• Debt collection is not split into two recovery contractors (Commercial Repayment Center (CRC) and BCRC), however, these plans might contract out their recovery efforts. 
  • The C and D plans also cannot refer debts to the U.S. Treasury Department; they must file suit instead.
  • Part Cand D plans have less unrelated charges on their claims for reimbursement compared to CRC and BCRC. 
  • Appeal rights are only held by the claimant unlike with Original Medicare conditional payment demands where an appeal right is also held by the payer.

Considering the above, on balance, while identifying the plan and obtaining the reimbursement claim may be a bit more difficult, Part C and D claims for reimbursement tend to be easier to resolve compared to demands from CMS’s recovery contractors.

Guidance for Addressing Part C and D Reimbursement

The following is recommended to properly resolve Part C and D reimbursement claims at time of settlement:

  • Identify if the claimant is a Medicare beneficiary and enrolled in a Part C or D plan
  • Identify If the claimant was ever enrolled in traditional Medicare; if so, investigate conditional payments with CRC and BCRC
  • Investigate with Part C or D plan whether it is seeking reimbursement and obtain a letter itemizing reimbursement claims
  • Negotiate with Part C or D plan to remove charges unrelated to work injury or where there are other reasonable bases to dispute.  These plans largely use the same dispute and appeal criteria as CRC/BCRC
  • Contact plan at time of settlement to confirm final amount owed
  • Resolve case with clear understanding of how plan will be reimbursed

Keep in mind that the PAID Act does not change Part C and D reimbursement rights or put any obligations on these plans that did not exist prior to its passage.  Nonetheless, access to plan information by payers will undoubtedly lead to a greater emphasis on contact with the plan prior to settlement.  Payers should make use of this data to query the plan and identify and resolve reimbursement claims at the time of settlement.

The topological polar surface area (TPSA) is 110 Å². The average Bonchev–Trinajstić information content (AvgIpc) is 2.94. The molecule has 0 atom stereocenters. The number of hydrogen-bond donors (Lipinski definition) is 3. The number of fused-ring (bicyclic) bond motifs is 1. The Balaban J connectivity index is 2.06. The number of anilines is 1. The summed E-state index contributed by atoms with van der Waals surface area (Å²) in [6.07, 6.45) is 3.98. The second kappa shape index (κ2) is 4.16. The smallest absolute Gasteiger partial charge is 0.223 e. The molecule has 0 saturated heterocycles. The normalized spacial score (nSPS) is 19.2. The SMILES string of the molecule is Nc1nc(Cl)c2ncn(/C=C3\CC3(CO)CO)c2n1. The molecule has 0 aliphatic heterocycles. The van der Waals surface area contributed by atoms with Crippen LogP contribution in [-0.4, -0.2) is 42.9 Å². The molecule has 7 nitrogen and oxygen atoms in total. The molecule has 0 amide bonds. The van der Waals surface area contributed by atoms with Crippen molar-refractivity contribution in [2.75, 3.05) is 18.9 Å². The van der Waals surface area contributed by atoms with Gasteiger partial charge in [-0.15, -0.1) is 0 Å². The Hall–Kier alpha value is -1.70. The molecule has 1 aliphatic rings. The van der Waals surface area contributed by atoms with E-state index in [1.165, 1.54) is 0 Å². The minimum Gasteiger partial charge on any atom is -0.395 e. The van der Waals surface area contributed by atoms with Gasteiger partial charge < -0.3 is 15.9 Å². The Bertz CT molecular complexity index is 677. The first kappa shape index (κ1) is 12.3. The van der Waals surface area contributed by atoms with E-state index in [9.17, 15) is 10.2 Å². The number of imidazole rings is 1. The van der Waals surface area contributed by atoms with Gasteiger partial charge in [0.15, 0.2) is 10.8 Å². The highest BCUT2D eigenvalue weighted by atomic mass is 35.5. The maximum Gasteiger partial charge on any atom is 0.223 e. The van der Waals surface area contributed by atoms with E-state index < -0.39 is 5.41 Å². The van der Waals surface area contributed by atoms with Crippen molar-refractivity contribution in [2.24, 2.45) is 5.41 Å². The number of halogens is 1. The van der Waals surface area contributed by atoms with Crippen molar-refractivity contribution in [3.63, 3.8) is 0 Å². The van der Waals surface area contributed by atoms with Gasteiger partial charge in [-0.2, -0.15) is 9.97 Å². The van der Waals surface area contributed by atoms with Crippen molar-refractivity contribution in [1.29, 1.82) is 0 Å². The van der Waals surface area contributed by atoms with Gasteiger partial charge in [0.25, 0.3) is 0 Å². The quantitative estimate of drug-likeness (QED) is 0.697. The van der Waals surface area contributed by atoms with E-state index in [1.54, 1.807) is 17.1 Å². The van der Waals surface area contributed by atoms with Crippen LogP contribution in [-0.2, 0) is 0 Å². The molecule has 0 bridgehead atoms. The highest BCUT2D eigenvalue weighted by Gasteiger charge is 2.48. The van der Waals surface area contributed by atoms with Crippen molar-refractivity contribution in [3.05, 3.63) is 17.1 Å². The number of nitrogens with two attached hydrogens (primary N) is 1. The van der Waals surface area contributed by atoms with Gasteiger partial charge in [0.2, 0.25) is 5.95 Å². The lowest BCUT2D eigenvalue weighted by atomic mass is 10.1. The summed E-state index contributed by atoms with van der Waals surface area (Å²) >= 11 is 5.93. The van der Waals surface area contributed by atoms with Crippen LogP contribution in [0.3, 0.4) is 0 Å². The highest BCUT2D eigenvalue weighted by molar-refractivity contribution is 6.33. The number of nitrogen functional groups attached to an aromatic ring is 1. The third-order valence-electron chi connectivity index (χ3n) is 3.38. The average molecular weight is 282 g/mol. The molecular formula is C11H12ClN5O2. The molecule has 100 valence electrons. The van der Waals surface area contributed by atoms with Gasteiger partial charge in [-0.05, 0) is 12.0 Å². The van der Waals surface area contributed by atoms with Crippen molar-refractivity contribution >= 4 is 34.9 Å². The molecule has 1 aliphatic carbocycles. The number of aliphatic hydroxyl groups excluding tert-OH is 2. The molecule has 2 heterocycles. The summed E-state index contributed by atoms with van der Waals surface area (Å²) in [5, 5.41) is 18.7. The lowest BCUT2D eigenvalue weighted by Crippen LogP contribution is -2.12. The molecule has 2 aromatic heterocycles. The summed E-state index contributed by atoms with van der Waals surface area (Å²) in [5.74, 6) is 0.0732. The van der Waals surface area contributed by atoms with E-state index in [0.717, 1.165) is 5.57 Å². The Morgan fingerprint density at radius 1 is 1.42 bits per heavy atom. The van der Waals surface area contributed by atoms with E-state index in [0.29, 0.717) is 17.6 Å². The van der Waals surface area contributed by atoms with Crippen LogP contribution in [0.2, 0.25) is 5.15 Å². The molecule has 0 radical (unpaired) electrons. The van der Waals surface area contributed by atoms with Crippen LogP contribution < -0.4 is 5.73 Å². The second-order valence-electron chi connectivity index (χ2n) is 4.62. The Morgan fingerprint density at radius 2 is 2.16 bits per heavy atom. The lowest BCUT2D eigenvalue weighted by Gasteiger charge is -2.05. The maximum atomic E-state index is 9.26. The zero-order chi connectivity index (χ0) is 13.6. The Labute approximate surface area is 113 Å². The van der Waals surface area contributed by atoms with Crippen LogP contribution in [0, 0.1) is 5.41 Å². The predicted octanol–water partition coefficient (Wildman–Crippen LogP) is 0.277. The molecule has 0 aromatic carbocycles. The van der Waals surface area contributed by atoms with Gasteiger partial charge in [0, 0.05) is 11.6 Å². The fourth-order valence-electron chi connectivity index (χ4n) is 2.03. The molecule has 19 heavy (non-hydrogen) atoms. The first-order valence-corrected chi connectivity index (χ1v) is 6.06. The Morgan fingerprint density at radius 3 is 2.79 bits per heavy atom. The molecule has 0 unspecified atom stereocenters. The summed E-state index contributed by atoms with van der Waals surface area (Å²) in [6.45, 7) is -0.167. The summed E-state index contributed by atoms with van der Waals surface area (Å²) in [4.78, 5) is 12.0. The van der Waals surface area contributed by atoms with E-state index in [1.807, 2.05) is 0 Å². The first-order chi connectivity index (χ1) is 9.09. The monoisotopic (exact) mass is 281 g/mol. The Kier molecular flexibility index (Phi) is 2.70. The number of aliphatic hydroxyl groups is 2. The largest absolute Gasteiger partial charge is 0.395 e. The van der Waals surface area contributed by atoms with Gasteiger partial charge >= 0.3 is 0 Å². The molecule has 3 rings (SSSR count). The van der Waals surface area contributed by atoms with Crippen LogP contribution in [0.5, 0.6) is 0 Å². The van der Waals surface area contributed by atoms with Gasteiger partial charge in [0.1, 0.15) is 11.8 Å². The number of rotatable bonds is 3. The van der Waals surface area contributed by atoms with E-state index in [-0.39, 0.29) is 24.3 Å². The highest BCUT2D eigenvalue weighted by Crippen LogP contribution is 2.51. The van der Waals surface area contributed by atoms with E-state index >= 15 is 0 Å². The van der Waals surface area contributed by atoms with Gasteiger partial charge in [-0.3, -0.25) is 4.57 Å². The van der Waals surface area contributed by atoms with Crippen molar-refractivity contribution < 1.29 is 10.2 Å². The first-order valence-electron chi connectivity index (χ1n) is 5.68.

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Author Bio

Daniel M. Anders, Esq. MSCC, CMSP
Chief Compliance Officer
Tower MSA Partners

Daniel M. Anders, Esq., MSCC, CMSP is an attorney, certified Medicare Set-Aside Consultant, and expert in Medicare Secondary Payer (MSP) compliance. As Chief Compliance Officer for Tower MSA Partners, Anders oversees all aspects of regulatory compliance associated with the MSP status and local, state, and federal laws. He is president of the National Medicare Secondary Payer Network (MSPN) and a member of the Illinois State Bar Association. He presents at webinars and industry conferences, including WCI and the National Workers’ Compensation Conference. A respected subject matter expert, Anders writes articles, is frequently interviewed for insurance and workers’ compensation publications, and regularly contributes to Tower’s MSP Compliance Blog